The subspecies were recognized as extinct in 2000 when the last female named Celia died. In January of the same year, scientists tried to clone a bucardo using the DNA of the deceased Celia. However, the attempt failed.

What caused the extinction of the subspecies? Researchers have different opinions on this matter. These include unlimited hunting, habitat destruction, and interspecies competition for food with livestock. However, to date, none of the researchers can give an exact answer.

Western Black Rhinoceros

Previously, this subspecies was widespread in the savannah south of the Sahara, but its numbers have been greatly reduced due to poaching. In 2011, the Cameroon black rhino was declared extinct by the International Union for Conservation of Nature (IUCN).

Rhinos of this subspecies could reach about 4 meters in length and weigh up to 1.3 tons. Like all black rhinos, they ate plant food, going out in search of it in the morning and evening. And during the day, during the hottest part of the day, they slept or rested in the shade. Cameroon black rhinos had poor eyesight and often recognized the approaching hunter by the behavior of the birds near them. This circumstance made the subspecies very vulnerable to hunters.

The western black rhinoceros or West African black rhinoceros

Many people believe that the horns of the Cameroon black rhinoceros have medicinal properties, but this assumption has not been scientifically supported. For this and other reasons, in the early 20th century, Cameroon black rhinos were very often hunted. However, in 1930, the population of the subspecies grew slightly due to measures to protect it. As a result, by 1980 the population of Cameroon black rhinos reached several hundred.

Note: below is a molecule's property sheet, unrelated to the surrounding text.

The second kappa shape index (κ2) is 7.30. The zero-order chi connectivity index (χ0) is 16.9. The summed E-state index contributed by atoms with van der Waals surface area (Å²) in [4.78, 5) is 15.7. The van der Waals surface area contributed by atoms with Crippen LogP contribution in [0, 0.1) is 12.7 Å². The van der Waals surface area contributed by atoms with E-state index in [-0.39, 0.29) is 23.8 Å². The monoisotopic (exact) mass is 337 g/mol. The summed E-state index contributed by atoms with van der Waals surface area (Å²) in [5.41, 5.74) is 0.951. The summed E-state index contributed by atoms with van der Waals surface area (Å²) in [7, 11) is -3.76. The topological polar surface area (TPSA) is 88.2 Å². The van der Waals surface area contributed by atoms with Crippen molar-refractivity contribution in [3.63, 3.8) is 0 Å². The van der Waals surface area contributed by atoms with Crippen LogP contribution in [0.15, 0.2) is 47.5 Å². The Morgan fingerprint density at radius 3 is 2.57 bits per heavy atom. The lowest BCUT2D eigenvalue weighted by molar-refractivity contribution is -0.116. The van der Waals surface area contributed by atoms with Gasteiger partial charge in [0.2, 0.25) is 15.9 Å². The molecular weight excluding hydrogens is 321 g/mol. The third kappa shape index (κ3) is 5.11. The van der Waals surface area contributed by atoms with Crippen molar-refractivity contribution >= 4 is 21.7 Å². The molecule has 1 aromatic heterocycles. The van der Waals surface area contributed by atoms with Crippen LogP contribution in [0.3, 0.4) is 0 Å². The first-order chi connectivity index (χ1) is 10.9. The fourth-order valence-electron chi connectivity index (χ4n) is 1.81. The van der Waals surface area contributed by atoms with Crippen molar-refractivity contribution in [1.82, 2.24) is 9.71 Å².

Nevertheless, illegal hunting of the rare black rhinos continued, and by 2000 there were about 10 individuals left. And by 2001 this number had halved. The last time a black rhino was seen in Cameroon was in 2006.

The Alaotra Grebe, Delacour’s Little Grebe, or Rusty Grebe

This extinct bird, no more than 25 cm in length, could only be seen in the wild on Alaotra, Madagascar’s largest lake, and the lakes nearby.

Delacour’s little grebe or rusty grebe

Due to its small wings, the Rusty Grebe could not fly long distances and therefore was very sensitive to changes in its habitat. So, in the 20th century, the number of species decreased significantly, since fish from the snakehead family were released into the reservoirs where the species lived. They successfully hunted small birds. The decline in the number was also influenced by other human activities – fishing with gill nets, in which birds were often confused. The species was declared extinct in 2010.

Cape Verde Giant Skink, Bibron’s Skink, Lagarto, or Cocteau’s Skink

This large lizard was the only representative of the giant skinks. She lived on the Branco and Razo islands in the Cape Verde archipelago. Basically, the species feeding on vegetation, however, from the beginning of the 20th century, it began to eat chicks of birds nesting on the islands. A characteristic feature of the reptile was the transparent lower eyelids, which allowed it to notice the predators below from the tree.

Chioninia coctei

The main reason for the disappearance of this species, scientists call the destruction of the lizard’s habitat as a result of human economic activity. The tree lizard was never able to adapt to the desert conditions and the disappearance of the usual food. In 2013, the Cape Verdean Giant Skinks were declared officially extinct by the IUCN.